The United Kingdom is well known for its booming market for startups. Thousands of sole traders, startups, and small businesses get their business registered every year.
But starting a business from scratch is not as easy as it sounds. It requires thorough planning and preparation along with the knowledge of the step-by-step process of setting up a business in the UK. In this article Experlu – An online platform for hiring an accountant sharing step by step guide of starting a business in UK.
Steps of starting a business in the UK as a foreigner:
1. The first step is to make sure that you can start a business legally. You need to ensure that you have the required residence permit and a UK innovator visa.
Non-residents can apply for several visas if they want to pursue a business idea in the UK:
- Innovator visa
This visa is for those people who wish to start an innovative business.
To become eligible for this visa, you need to have at least £50,000 in investment funds or have this sum invested already in the previous year.
- Start-up visa
You can apply for a startup visa if you have an endorsement from either an organisation that supports UK entrepreneurs or a higher education institution in the UK.
While it is not necessary to have any investment funding, you need to have at least £1,270 in your bank account for 28 consecutive days before applying for this visa.
The estimated fees of this visa are from £308 to £363.
- Investor visa
The charges for applying for this visa are £1,623, but you must have £2 million to invest in the UK economy to become eligible for this visa.
2.After ensuring that you are legally able to start a business, you need to perform a comprehensive SWOT analysis (SWOT stands for strength, weakness, opportunity and threats) for your business.
3.The next step is to make a business plan that will give an overview of your business. This plan should be for a three to five year period and include at a minimum:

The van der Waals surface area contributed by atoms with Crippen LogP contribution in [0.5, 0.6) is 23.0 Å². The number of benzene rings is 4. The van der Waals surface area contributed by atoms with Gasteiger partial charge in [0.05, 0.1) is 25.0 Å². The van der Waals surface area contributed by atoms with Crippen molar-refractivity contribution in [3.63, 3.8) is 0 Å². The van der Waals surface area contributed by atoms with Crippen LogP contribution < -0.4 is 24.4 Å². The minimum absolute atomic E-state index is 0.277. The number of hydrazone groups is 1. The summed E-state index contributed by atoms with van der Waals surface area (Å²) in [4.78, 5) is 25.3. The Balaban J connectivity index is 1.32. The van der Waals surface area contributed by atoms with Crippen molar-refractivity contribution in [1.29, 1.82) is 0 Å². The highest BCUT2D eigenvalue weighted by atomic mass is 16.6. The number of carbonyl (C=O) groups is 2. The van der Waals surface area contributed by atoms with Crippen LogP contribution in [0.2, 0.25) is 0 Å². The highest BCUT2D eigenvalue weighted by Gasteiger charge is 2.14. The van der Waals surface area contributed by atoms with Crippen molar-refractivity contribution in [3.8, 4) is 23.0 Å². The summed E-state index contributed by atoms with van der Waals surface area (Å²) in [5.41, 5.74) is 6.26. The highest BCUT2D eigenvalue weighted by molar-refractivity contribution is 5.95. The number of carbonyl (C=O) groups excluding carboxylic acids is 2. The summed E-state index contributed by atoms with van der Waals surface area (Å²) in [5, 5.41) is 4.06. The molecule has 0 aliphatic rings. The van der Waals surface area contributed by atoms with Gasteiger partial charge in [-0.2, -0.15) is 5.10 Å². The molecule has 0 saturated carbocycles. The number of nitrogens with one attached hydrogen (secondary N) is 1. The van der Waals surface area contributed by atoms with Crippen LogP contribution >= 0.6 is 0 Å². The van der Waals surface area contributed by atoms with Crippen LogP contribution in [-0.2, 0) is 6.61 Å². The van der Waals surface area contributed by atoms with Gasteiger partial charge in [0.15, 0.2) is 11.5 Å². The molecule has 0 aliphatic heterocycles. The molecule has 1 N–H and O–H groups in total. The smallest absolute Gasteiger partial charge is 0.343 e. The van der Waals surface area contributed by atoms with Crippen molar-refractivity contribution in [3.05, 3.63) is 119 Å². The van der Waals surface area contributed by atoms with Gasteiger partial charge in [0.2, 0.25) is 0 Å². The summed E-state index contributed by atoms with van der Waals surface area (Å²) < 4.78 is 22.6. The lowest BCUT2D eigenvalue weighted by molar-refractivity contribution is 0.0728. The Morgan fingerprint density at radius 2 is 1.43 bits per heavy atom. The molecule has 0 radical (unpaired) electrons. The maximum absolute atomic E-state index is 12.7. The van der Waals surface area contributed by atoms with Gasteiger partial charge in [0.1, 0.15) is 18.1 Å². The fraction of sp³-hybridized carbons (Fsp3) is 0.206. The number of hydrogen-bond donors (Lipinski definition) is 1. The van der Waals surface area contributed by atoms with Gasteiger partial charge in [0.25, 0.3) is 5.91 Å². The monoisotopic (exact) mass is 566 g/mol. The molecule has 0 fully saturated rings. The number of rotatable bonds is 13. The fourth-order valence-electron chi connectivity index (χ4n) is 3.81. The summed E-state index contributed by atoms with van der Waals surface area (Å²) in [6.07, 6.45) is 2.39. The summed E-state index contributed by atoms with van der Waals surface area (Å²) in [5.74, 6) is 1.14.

- Balance sheet
- Profit and loss account
- Cash forecasts
- A detailed breakdown of revenue streams
- Funding sources details
- Marketing and sales budgets
- Human capital requirements
4.If you have decided to set up a company, you must register it with the Companies House and HMRC (Her Majesty’s Revenue and Customs). You need to determine the type of your business based on its structure.
The different kind of legal structures for businesses in the UK are as follows:
- Sole trader
You can become a sole trader if you intend to work as a self-employed person or if you wish to run a business on your own.
As a sole trader, you get to keep all the profits generated from the business, but you are also liable for all the business debts.
A partnership involves two or more parties to run a business.
Under the partnership, the profits, as well as the responsibility for the business debts, are shared among the partners.
The different types of partnership under which you can register your business are general partnership, limited partnership, limited liability partnership (LLP).
You need at least two people to start a partnership.
- Limited companies
A company is a separate legal entity from its owner.
To register your business as a limited company, you need at least one shareholder and one director.
There are more responsibilities in a limited company, but the company’s finances are separate from your finances. Your liability is limited to the amount of capital invested.
There are two types of limited companies, public limited companies (PLC) and private limited company (Ltd).
- Social enterprise or a non-profit company
If you register your business as a non-profit company instead of distributing the profits among the shareholders, you must invest them for social or charitable activities.
Opening a separate business current account can help you to keep your business finances separate from your personal finances in an organised manner.
5.Make sure that you have knowledge of the business laws and regulations in the UK.
Check whether you have all the required licences or permits along with the insurance needed for your business. There are free resources available on the HMRC, government and companies house websites.
You can also educate yourself on topics like business tax, debt, insolvency, employment regulations, import and export, etc., to make sure that you overcome all the barriers to business success.
6.As per the budget, the next task is to find funding. Some of the funding sources you can use are bank loans, crowdfunding, startup loans, and startup grants.
7.In the end, you can focus on the other aspects of business like:
- Whether you want to work from home or choose a commercial premise for your business.
- How will you build a marketing strategy for your business?
- How will you build a website for your business?
- Where will you hire human resources?
Who will look after your finances? Have you got any London based accountants in mind?